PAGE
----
Jamie Otis Recalls the Moment She Delivered Son at 17 Weeks Pregnant: 'He Was Perfectly Formed'
On the newest episode of their Hot Marriage Cool Parents podcast, out Wednesday, the Married at First Sight alums opened up about the barrage of emotions surrounding the 2016 loss of their first child: son Johnathan Edward, whom they lost when Otis, 32, was four months pregnant.
“I’m a labor and delivery nurse, so I’ve envisioned the day of having my baby more than I ever envisioned ever getting married or anything, really,” said Otis, who shares 16-month-old daughter Henley Grace with Hehner and, since Gracie turned 1, has endured both a chemical pregnancy as well as a miscarriage.
“I never, in my wildest dreams, would’ve envisioned that I would be delivering a 17-week-old baby who went immediately to be in heaven,” she revealed. “Not only did he go to heaven, but when we looked at him, he was perfectly formed — he had all 10 fingers, all 10 toes. He had a little button nose.”
“He was a perfectly formed baby who just couldn’t look at us, who couldn’t cry to let us know that he needed us. He couldn’t communicate to us and we couldn’t protect him.”
Hehner, 35, recalls the aftermath that included a period of questioning, when the couple would “look for reasons of why it happened” while they were grieving.
“Even when the doctors tell you that it’s more common or it’s kind of a fluke, you don’t necessarily want to believe that,” he said. “You want to find a reason. You want to at least make sure that this wouldn’t happen again or shouldn’t happen again.”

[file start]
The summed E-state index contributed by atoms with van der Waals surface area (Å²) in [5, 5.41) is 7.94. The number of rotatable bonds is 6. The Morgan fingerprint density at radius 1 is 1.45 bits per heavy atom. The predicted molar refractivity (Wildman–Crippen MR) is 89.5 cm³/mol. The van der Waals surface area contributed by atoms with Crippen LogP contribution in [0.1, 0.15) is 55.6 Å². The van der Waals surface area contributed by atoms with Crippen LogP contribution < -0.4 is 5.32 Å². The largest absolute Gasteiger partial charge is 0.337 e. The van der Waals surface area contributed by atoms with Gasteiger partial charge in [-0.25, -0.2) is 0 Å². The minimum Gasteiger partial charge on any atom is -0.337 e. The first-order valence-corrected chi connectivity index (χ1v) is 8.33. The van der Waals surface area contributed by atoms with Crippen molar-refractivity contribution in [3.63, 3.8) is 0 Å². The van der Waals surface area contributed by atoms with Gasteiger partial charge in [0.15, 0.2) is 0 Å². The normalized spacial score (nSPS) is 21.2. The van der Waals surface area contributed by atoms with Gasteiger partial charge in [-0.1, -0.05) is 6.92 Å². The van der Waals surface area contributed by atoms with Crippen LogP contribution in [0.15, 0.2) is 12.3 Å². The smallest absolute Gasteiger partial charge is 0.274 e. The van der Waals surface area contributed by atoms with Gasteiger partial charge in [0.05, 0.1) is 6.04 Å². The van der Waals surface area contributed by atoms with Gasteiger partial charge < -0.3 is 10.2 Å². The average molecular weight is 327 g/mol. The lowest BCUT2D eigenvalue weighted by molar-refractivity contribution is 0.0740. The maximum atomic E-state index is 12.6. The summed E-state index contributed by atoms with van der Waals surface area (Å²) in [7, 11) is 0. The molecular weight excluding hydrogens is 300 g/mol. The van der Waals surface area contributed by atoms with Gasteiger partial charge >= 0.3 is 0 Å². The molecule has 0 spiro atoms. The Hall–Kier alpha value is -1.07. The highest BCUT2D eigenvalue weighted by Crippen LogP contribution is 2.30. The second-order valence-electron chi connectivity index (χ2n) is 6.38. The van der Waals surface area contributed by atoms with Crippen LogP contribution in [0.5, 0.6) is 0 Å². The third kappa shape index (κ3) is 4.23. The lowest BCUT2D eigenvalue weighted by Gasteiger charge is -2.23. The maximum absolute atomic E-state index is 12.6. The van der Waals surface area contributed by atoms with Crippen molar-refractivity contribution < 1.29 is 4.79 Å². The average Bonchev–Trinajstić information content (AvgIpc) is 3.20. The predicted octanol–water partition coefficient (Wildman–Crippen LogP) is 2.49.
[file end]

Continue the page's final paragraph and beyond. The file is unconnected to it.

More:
“You realize that there’s just a lot of things that are out of your control and as much as you want things to go right, you start to prepare for all situations,” Hehner explained. “It was such a dramatic turn from pregnancy and happiness.”
Despite the tragic circumstances, Otis considers the experience a “mixed blessing” due to the outpouring of support she and Hehner received following the loss of their son.
“At first it was just nothing but excruciating, but then when I would have women reach out to me and share their stories … it just made me feel so much less alone and it made me feel less at fault,” she said. “I did feel at fault — even if you know in your head that, ‘No, you should not feel at fault, you did nothing wrong,’ you still wonder, ‘Did I do something wrong? Could I have done something differently?’ “
“It just felt so good to hear other women come to me and say, ‘Hey, listen, this happened to me too.’ And honestly, the best thing that I could have ever heard was a story about rainbow babies,” Otis continued. “That gave me so much hope and I was like, ‘Why do us women not share our stories with each other?’ “
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This article originally appeared on People.com